People tend to dismiss how flexible the BSkyB platform is to content owners: you can sell your individual rights to your preferred bidder on a particular Sky Channel, for example HBO selling rights to the “The Wire” to a minority channel, FoxFX; you can build your own channel(s), e.g. MTV and Discovery Channels, or get a particular Sky-owned channel to do the production, e.g. sports events.
Strangely, even the major public service broadcasters (BBC, ITV, C4 & Five) are not only happy to have their content attached to the BSkyB platform, but are willing to pay for the pleasure.
Rule #5 – You need to extend your platform into adjacent areas…
Currently the focus on BSkyB is the move into the home broadband and voice market, which is a much bigger market than pure TV. To date, despite the rapid gain in scale profitability is still an aspiration. The defensive qualities of the play are always underestimated, as is how it constrains the freedom of major competitors, especially Virgin Media and BT, to differentiate.
However, it should never be forgotten that moving into adjacent areas is nothing new to BSkyB: the early digital days featured BSkyB investing/losing money in “t-commerce”; a move into gambling via SkyBet has been more successful, but the retail focus of the service was dwarfed by the emergence of a gambling platform play, BetFair; and Sky has investing in online properties, especially football, but it is too early to access the success.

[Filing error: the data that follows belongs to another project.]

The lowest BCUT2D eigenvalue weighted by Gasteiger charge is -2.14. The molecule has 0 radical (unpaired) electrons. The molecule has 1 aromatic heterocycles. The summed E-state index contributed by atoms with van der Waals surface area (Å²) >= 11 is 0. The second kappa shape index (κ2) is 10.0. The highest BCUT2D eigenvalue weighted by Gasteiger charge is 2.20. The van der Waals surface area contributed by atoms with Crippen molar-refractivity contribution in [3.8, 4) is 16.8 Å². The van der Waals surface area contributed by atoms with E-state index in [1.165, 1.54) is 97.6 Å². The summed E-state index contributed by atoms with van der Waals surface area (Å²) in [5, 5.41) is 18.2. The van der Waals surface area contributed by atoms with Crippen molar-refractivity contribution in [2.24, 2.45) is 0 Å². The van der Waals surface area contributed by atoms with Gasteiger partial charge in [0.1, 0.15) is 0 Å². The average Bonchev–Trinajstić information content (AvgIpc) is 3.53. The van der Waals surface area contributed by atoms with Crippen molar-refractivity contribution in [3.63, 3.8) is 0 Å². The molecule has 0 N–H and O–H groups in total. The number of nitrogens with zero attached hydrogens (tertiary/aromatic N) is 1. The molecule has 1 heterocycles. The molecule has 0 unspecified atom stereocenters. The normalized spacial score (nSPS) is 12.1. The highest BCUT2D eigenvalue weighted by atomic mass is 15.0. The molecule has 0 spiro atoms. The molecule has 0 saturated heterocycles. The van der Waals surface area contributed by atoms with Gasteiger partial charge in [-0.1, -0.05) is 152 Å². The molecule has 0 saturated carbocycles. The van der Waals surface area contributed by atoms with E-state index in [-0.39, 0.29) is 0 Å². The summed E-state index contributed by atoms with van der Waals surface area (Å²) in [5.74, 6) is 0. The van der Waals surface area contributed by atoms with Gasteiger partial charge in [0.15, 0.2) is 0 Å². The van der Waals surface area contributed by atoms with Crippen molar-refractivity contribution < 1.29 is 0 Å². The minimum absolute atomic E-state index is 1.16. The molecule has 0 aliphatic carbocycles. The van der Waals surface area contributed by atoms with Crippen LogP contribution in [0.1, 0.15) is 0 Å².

The BSkyB defensive investments pale into insignificance compared to those made by Microsoft in protecting their franchise against the growing encroachment from Google. These defensive investments are also crucial in negotiations with regulators – for every complaint that BT states about the lack of profitability in the payTV market; BSkyB can counter with allegations about the impossibility of making profits in the home broadband & voice market.
Following the Rules
Of course following the rules is extremely difficult – continual innovation and improvement is hard. But the end result is a platform with plenty of levers for growth to play with. Different levers can be used at different times – all of which make the platform more attractive to particular segments of consumers and thereby generate the growth. The underlying dynamic is that BSkyB needs to show customer growth for success – or more importantly the right type of customer growth, ones who’ll happily pay for the extra features. Building the platform, increasing eyeballs, and increasing diversity are crucial. Traditional TV metrics such as share of viewing for an overall channel is completely irrelevant.
Figure 2: Sky Customer Growth and major platform upgrades
Impact on Regulation
UK Regulators, especially OFCOM, have struggled with the BSkyB business model and tend to try to examine market share in very narrow vertical segments – eg the current ongoing PayTV consultation. These ways of looking at BSkyB are doomed to fail. OFCOM is not alone and the EU battles with Microsoft over its platform business are already legendary and still ongoing. We don’t yet have the answer of how to regulate in a platform world, but we do know that a different approach is required.
Most importantly, BSkyB’s platform shows a multi-sided business model in action, bringing value to both upstream and downstream customers and earning decent returns for shareholders.